Halloween_symbols_like_the_jack-o'-lanternIt is the second Halloween without my baby girl. I have been thinking all day about my Facebook feed with pictures of adorable children in their Halloween costumes.  I love these pictures.  I enjoy seeing my friends’ children, my niece and nephew and cousins.  But today I did not post a picture of my son in his Martin Kratt bat creature power suit.  He gives me his three-year-old stink face smile as he sits on an excavator at Touch-A-Trucks in his costume and I snap another photo.  He holds my hand as we walk and trick-or-treat for the first time this evening.  We ring four doorbells and he is in awe of the bowls full of candy.  I did not post a photo of my son today because I’ve been thinking about the mothers who have had miscarriages and stillborn babies and babies who died after birth. I am thinking of my friends struggling with infertility and I’m thinking of the ones who are not here.  My Facebook page is blank today because I am holding the space for the ones we love who aren’t here.

“Halloween isn’t even a holiday,” my husband says to me when I tell him what is on my mind. But Halloween is a part of our American culture.  Tonight my pumpkins are in memory of the babies who are not here.  I know that they are very close to us.  In our hearts.  On our minds.  May our world remember us too:  the mothers and fathers and siblings who remember our own on the other side of the veils, even as the children around us squeal and laugh and shout “Trick or Treat!”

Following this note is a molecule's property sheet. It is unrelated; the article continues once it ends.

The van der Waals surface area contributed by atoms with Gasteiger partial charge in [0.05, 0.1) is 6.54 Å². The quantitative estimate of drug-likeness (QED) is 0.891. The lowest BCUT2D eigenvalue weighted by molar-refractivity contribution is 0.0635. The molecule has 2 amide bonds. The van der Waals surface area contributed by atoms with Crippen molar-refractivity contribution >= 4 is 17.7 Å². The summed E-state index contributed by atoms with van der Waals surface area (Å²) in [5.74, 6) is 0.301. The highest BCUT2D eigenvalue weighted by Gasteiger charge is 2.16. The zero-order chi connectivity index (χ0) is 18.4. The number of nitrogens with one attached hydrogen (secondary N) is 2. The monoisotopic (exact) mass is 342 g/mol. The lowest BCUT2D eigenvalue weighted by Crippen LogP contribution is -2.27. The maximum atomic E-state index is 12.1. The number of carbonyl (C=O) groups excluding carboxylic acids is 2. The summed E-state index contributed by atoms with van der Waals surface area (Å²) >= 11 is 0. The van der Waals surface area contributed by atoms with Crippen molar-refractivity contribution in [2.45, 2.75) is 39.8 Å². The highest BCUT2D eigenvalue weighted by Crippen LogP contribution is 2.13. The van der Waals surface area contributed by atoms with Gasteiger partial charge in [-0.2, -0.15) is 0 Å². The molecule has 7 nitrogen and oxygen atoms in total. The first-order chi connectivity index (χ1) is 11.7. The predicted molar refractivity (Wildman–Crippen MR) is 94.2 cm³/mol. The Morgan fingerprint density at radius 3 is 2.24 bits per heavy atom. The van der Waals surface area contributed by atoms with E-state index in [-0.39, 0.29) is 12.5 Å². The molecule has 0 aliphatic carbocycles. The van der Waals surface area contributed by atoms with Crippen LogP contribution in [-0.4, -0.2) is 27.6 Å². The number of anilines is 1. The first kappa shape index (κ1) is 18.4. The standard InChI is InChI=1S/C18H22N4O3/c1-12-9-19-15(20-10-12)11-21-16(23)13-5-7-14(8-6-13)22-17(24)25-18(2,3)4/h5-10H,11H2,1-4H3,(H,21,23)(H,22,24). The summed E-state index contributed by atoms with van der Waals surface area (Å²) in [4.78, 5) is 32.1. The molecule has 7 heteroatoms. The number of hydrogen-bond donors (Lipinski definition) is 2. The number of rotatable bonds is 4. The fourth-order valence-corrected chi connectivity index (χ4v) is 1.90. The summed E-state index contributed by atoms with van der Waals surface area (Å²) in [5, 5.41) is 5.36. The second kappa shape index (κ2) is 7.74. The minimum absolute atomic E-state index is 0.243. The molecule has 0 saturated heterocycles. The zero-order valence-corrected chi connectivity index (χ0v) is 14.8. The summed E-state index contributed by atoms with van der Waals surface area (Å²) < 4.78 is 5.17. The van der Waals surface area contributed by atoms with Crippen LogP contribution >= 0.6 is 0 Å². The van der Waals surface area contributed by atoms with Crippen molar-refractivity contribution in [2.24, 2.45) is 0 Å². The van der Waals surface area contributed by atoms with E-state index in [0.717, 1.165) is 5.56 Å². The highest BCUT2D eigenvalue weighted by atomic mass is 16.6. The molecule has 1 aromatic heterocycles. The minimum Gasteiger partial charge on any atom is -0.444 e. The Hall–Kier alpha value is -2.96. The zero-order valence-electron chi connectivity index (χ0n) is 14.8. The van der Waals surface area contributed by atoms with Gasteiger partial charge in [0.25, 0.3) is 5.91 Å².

As night settles in around us my son holds my hand and the jack-o-lantern’s glow reminds me of my daughter, my love, my Light.

Author: Dianna

DIANNA VAGIANOS ARMENTROUT is a published writer, teacher, workshop facilitator and poetry therapist. She graduated from Adelphi University’s Honors Program and earned her MAW from Manhattanville College. Dianna’s pregnancy with her daughter, Mary Rose, who died an hour after birth of trisomy 18, changed her life completely. Her blog, Walking the Labyrinth of My Heart, was launched in April 2015 as a way of offering support to others going through pregnancies with life-limiting and fatal diagnoses.

2 thoughts on “Halloween”

  1. Thought you might find this interesting https://ayadeleon.wordpress.com/2014/10/31/dear-white-peoplequeridos-gringos-you-want-our-culture-but-you-dont-want-us-stop-colonizing-the-day-of-the-dead/

    about a lot of things, but particularly the loss of what Halloween used to be and could be for western culture but is not anymore – a touchstone to the natural connection between life and death, and a space to acknowledge our grief and fear; instead we made it about candy and cuteness. And we are yearning for so much more.

    Also, you rock.


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